It will be a different Christmas this year
I have struggled to find my voice this week, emotions and feelings are mixed. Every time I start to write, I end up down the rabbit hole of COVID. Like some toxic vapor, it has insidiously seeped into virtually every facet of our lives. It is the proximate cause of my mental discomfiture.
The story I struggle with is a personal one; it is also a selfish one. I want the world to be my way. It is not, too many things are beyond my control. There it is again, that damned disease. Its impact is not just direct and physical, which it certainly is. Millions have been infected, many have become ill and been hospitalized, too many have died of complications associated with its pathology. Yet this is only half the story.
The other part, the intimate one, is what it has done to us psychologically, socially and spiritually. We are different today than we were a year ago. There is an angst that lies over us like some weighted blanket. Virtually any decision is affected. Is it smart to meet friends? Is the gym safe? Should I attend church? Is it worth the risk to do…anything?
So mostly we stay at home. And here I will admit that I have probably lived my life as fully as is possible today, so my lamentations might ring hollow to someone who has been truly sequestered by the pandemic because of severe underlying conditions. It has no place in comparison to a family that has experienced the death of a loved one. But there it is: I still feel betrayed by the “new normal.”
Personally, the impact has been more subtle, not the “in-your-face, I will destroy your life” effect. Rather it has skewed the picture. Mostly, it has removed the things that have tied me to community, friends, and family. Existence has become a black-and-white photo, barren of color.
There are few collective gatherings. I have missed football. We always went to Tennessee football games, not this year. A focal point of our social life simply did not happen, gone without so much as a whimper. We had an annual Virginia Tech tailgate with my kids and friends. It was far more than entertainment; it had become a bonding experience with an extended family. An almost decade long tradition just smoldered away leaving another small hole in the fabric of our lives.
Perhaps the greatest impact has been on family. My kids have left the area. We have not really been together since a ski trip in March, which ended as the town shut down around us: ski slopes closed, restaurants shuttered and a sea of vacationers wondering what to do. As we boarded our flight, the terminal was flooded with people whose plans had collapsed, like refugees scrambling for the last flight out of Saigon.
Now I face an empty Christmas. We had plans to visit them this year, the first time one of my sons would host the gathering at his house. Apropos to the year, the decision came in a family Zoom meeting. Given the increased spread of the disease, they have opted to be prudent and forgo the gathering of people from outside. After all, we are a “hotspot” of infection.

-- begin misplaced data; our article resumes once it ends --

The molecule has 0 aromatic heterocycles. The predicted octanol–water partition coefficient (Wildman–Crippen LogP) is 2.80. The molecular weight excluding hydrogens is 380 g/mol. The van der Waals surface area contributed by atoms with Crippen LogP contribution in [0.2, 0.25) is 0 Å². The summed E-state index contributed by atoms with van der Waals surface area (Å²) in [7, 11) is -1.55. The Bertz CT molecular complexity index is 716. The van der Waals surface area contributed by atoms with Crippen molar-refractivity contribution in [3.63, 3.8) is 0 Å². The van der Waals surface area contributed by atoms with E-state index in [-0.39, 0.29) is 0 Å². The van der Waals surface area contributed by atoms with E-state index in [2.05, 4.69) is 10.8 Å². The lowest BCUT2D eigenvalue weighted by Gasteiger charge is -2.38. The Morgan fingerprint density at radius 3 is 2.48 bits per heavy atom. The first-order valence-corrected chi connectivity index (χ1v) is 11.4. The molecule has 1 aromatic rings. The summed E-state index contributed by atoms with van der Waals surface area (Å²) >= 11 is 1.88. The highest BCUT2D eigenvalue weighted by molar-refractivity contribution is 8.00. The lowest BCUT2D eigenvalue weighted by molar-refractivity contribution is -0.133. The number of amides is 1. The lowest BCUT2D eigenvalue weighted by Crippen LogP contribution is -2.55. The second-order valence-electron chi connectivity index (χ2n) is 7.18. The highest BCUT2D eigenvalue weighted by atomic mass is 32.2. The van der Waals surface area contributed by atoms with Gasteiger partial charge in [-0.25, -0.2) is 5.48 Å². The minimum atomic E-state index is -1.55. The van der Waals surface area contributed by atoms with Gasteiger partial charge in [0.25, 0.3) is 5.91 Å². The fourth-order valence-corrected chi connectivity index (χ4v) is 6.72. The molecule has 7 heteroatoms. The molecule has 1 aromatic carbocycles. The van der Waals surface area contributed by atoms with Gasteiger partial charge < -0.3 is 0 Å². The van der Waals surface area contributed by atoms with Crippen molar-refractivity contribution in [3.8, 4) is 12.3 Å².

So, this will be a different Christmas. It will be bereft of the communal gathering that makes things so special this time of year. In the face of the macro impact of the disease, this may seem petty, but these are the things that bring joy to our lives.
Yet, in my self-absorbed musings, I realize that I am missing the real meaning of Christmas. It is not the joy of wrapped packages under the tree; it is the celebration of rebirth. I seem to have lost the greater importance of good news. “And the angel said to them, Fear not, for behold I bring you good tidings of great joy, which shall be to all people.”
I do not pretend to comprehend the theological underpinnings of the moment, but I know what it means to me. Despite the current circumstances and all of our faults, we have been given the gift of Grace – forgiveness, love and mercy; generous, free and totally unexpected…undeserved. It does not imply a debt to be repaid; not earned but given none the less.
It portends a better life ahead in this world and beyond. It is the singular means to reconcile our existence with its pain and suffering, as well as our transgressions. It is the only way to accept an imperfect life with its negative consequences and not let it define the future. It does not erase our actions or the real pain in our lives, but we get to start over.
Grace allows us to accept that there are things we simply cannot change and move forward with the understanding that life begins anew each day. The choices we make going forward stand on their own merit. The atonement for the past is in the hands of someone else.
And so, as we approach the Christmas Season, I hope all of you can find it in your own hearts to accept the world as it is and begin tomorrow with the knowledge that it really is the first day of the rest of your life. Live it that way and be thankful.